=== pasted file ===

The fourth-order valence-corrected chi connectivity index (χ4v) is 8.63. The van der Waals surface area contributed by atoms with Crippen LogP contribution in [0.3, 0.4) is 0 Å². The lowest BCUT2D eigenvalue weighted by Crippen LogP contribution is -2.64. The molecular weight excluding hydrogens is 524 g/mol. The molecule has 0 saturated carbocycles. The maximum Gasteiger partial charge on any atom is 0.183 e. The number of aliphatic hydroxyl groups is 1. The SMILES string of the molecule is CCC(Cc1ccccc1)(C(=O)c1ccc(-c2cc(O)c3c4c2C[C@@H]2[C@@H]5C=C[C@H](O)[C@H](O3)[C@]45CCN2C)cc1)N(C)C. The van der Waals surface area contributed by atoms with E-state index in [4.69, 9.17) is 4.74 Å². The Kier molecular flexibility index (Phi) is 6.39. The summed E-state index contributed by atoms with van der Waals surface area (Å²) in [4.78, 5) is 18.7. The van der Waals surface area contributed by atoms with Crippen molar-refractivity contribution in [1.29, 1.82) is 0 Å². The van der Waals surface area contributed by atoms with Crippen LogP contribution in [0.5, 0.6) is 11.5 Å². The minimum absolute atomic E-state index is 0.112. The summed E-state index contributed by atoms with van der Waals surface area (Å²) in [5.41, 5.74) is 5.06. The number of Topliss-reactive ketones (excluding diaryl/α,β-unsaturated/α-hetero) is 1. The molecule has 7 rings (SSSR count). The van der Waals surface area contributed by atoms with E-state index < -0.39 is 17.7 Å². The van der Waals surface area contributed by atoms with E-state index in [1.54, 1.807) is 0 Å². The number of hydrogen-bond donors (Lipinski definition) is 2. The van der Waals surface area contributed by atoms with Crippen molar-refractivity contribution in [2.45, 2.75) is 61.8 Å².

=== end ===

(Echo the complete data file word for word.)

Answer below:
The fourth-order valence-corrected chi connectivity index (χ4v) is 8.63. The van der Waals surface area contributed by atoms with Crippen LogP contribution in [0.3, 0.4) is 0 Å². The lowest BCUT2D eigenvalue weighted by Crippen LogP contribution is -2.64. The molecular weight excluding hydrogens is 524 g/mol. The molecule has 0 saturated carbocycles. The maximum Gasteiger partial charge on any atom is 0.183 e. The number of aliphatic hydroxyl groups is 1. The SMILES string of the molecule is CCC(Cc1ccccc1)(C(=O)c1ccc(-c2cc(O)c3c4c2C[C@@H]2[C@@H]5C=C[C@H](O)[C@H](O3)[C@]45CCN2C)cc1)N(C)C. The van der Waals surface area contributed by atoms with E-state index in [4.69, 9.17) is 4.74 Å². The Kier molecular flexibility index (Phi) is 6.39. The summed E-state index contributed by atoms with van der Waals surface area (Å²) in [4.78, 5) is 18.7. The van der Waals surface area contributed by atoms with Crippen molar-refractivity contribution in [1.29, 1.82) is 0 Å². The van der Waals surface area contributed by atoms with Crippen LogP contribution in [0.5, 0.6) is 11.5 Å². The minimum absolute atomic E-state index is 0.112. The summed E-state index contributed by atoms with van der Waals surface area (Å²) in [5.41, 5.74) is 5.06. The number of Topliss-reactive ketones (excluding diaryl/α,β-unsaturated/α-hetero) is 1. The molecule has 7 rings (SSSR count). The van der Waals surface area contributed by atoms with E-state index < -0.39 is 17.7 Å². The van der Waals surface area contributed by atoms with E-state index in [1.54, 1.807) is 0 Å². The number of hydrogen-bond donors (Lipinski definition) is 2. The van der Waals surface area contributed by atoms with Crippen molar-refractivity contribution in [2.45, 2.75) is 61.8 Å².